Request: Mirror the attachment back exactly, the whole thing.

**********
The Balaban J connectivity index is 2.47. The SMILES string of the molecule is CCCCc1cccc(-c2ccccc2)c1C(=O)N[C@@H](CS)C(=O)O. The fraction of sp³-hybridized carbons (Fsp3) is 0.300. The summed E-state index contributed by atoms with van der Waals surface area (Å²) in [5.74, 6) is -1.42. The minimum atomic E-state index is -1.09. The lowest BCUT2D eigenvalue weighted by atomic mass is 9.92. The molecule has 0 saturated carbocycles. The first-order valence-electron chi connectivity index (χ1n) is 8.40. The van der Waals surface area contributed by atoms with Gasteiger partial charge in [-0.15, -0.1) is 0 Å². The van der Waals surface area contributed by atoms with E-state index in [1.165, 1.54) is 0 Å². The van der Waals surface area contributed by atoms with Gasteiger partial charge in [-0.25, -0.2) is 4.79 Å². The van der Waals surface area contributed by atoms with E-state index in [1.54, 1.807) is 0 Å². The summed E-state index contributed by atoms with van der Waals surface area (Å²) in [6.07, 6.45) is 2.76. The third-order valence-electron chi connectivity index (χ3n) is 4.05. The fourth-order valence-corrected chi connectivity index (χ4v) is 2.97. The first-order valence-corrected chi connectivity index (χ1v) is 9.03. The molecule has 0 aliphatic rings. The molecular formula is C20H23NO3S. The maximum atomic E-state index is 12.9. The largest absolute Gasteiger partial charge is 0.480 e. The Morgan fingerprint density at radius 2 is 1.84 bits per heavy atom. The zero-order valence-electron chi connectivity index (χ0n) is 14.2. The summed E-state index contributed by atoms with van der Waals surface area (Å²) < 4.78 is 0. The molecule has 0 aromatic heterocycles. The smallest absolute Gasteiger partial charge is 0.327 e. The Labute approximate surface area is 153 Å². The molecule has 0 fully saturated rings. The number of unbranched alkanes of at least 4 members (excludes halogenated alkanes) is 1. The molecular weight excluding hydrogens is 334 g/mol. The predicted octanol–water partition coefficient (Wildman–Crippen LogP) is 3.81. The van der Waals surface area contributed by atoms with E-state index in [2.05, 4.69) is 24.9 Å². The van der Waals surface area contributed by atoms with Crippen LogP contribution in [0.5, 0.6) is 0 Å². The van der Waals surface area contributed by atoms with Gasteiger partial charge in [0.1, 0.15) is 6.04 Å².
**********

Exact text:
The Balaban J connectivity index is 2.47. The SMILES string of the molecule is CCCCc1cccc(-c2ccccc2)c1C(=O)N[C@@H](CS)C(=O)O. The fraction of sp³-hybridized carbons (Fsp3) is 0.300. The summed E-state index contributed by atoms with van der Waals surface area (Å²) in [5.74, 6) is -1.42. The minimum atomic E-state index is -1.09. The lowest BCUT2D eigenvalue weighted by atomic mass is 9.92. The molecule has 0 saturated carbocycles. The first-order valence-electron chi connectivity index (χ1n) is 8.40. The van der Waals surface area contributed by atoms with Gasteiger partial charge in [-0.15, -0.1) is 0 Å². The van der Waals surface area contributed by atoms with E-state index in [1.165, 1.54) is 0 Å². The van der Waals surface area contributed by atoms with Gasteiger partial charge in [-0.25, -0.2) is 4.79 Å². The van der Waals surface area contributed by atoms with E-state index in [1.54, 1.807) is 0 Å². The summed E-state index contributed by atoms with van der Waals surface area (Å²) in [6.07, 6.45) is 2.76. The third-order valence-electron chi connectivity index (χ3n) is 4.05. The fourth-order valence-corrected chi connectivity index (χ4v) is 2.97. The first-order valence-corrected chi connectivity index (χ1v) is 9.03. The molecule has 0 aliphatic rings. The molecular formula is C20H23NO3S. The maximum atomic E-state index is 12.9. The largest absolute Gasteiger partial charge is 0.480 e. The Morgan fingerprint density at radius 2 is 1.84 bits per heavy atom. The zero-order valence-electron chi connectivity index (χ0n) is 14.2. The summed E-state index contributed by atoms with van der Waals surface area (Å²) < 4.78 is 0. The molecule has 0 aromatic heterocycles. The smallest absolute Gasteiger partial charge is 0.327 e. The Labute approximate surface area is 153 Å². The molecule has 0 fully saturated rings. The number of unbranched alkanes of at least 4 members (excludes halogenated alkanes) is 1. The molecular weight excluding hydrogens is 334 g/mol. The predicted octanol–water partition coefficient (Wildman–Crippen LogP) is 3.81. The van der Waals surface area contributed by atoms with E-state index in [2.05, 4.69) is 24.9 Å². The van der Waals surface area contributed by atoms with Crippen LogP contribution in [0.5, 0.6) is 0 Å². The van der Waals surface area contributed by atoms with Gasteiger partial charge in [0.1, 0.15) is 6.04 Å².